At its core, the policy aims to maintain financial system stability and bolster banking resilience by prioritizing prudential principles. This is achieved by, among others, slowing the concentration of credit risk in the property sector as well as promoting the application of prudential principles when disbursing credit. On the other hand, the LTV/FTV regulation also aims to provide low and middle-income earners a greater opportunity to acquire appropriate housing as well as simultaneously enhance aspects of consumer protection in the property sector. Central and regional government housing schemes are exempt from the aforementioned regulation.

The LTV/FTV regulation was amended due to excessive credit growth in the property sector, particularly for houses and high-rises (flats and apartments) subsequent to the introduction of the LTV/FTV regulation in the middle of 2012. Excessive growth in the property sector has also affected borrower behavior in terms of utilizing bank loans/financing. This is evidenced by a number of indicators that show the use of other consumer loans when purchasing property or as an additional down payment on property. In order to anticipate a greater concentration of credit risk in the property sector, while paying due regard to the borrower’s respective risk profile, including repayment capacity, The new regulation will apply a regressive LTV/FTV ratio. The primary objective of the regulation is to anticipate potential default risk attributable to weaker repayment capacity.

The LTV/FTV regulation is accompanied by the application of prudential principles in the allocation of credit through additional requirements in the credit approval process as well as equal treatment for conventional and Islamic banks. The additional requirements include requiring borrowers/potential borrowers to report all outstanding consumer loans related to the purchase of property or property-backed loans from the same bank or indeed from another bank when seeking approval for a loan, which will be taken into consideration when determining the credit facilities available and the appropriate magnitude of LTV/FTV.

In brief, the new LTV/FTV regulation can be expressed as follows:

BI amends regulation concerning LTV/FTV Ratio in the interest of Financial System Stability and Banking Resilience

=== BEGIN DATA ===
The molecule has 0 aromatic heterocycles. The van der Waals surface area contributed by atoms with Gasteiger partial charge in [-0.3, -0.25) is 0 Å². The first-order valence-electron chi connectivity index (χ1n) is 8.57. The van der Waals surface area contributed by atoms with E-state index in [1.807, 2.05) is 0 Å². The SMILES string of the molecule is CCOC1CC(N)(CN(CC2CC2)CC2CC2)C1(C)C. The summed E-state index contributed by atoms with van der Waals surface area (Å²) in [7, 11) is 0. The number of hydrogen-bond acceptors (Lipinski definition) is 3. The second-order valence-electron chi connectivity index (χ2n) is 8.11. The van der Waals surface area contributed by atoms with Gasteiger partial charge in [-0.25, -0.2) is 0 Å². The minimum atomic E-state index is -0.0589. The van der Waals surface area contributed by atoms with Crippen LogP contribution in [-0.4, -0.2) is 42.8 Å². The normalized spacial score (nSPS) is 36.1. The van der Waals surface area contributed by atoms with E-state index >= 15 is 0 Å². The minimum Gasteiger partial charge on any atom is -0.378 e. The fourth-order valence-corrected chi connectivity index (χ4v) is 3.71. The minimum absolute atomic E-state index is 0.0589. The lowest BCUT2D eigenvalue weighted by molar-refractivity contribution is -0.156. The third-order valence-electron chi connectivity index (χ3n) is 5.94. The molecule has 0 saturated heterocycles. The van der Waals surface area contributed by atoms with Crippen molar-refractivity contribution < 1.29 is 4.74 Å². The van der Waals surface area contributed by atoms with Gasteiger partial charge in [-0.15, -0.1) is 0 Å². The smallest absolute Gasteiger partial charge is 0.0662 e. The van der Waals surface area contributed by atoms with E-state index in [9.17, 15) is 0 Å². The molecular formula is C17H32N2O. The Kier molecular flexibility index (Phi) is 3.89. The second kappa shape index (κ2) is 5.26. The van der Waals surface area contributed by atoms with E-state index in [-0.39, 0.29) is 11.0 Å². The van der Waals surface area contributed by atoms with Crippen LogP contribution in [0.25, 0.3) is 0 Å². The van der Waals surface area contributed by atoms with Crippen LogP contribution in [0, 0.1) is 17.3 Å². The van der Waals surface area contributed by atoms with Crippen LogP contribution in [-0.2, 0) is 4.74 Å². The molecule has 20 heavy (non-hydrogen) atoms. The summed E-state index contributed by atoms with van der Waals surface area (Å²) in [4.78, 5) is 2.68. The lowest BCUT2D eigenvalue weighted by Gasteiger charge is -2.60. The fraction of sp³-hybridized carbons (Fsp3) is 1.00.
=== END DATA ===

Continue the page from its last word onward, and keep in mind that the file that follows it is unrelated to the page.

The new LTV/FTV regulation controls: (1) the treatment of married borrowers; (2) the handling of top-up credit facilities and new financing based on the property used as collateral from the previous loan; and (3) restrictions on banks providing top-up credit/financing facilities to meet down payments on mortgage loans and/or property-backed consumer loans/financing. Furthermore, prudential principles are also regulated in terms of providing property credit/financing facilities if the property to be used as collateral is not fully available, namely that it is only permitted on the first loan.

The regulatory amendment is contained within Bank Indonesia Circular No. 15/40/DKMP, dated 24th September 2013, concerning the Application of Risk Management at Banks that provide Property Credit or Financing, Property-Backed Consumer Loans or Financing, as well as Automotive Loans and Financing. The new regulation supersedes the previous regulations, namely Circular No. 14/10/DPNP, dated 15th March 2012 and Circular No.14/33/DPbS, dated 27th November 2012. In addition, the new regulation will be effective as of 30th September 2013 for conventional banks, Islamic banks and sharia business units equally.

The new LTV/FTV regulation will be subject to further adjustments in harmony with prevailing economic conditions as well as overall banking industry performance.

Jakarta, 25 September 2013
Communication Department

Difi A. Johansyah
Executive Director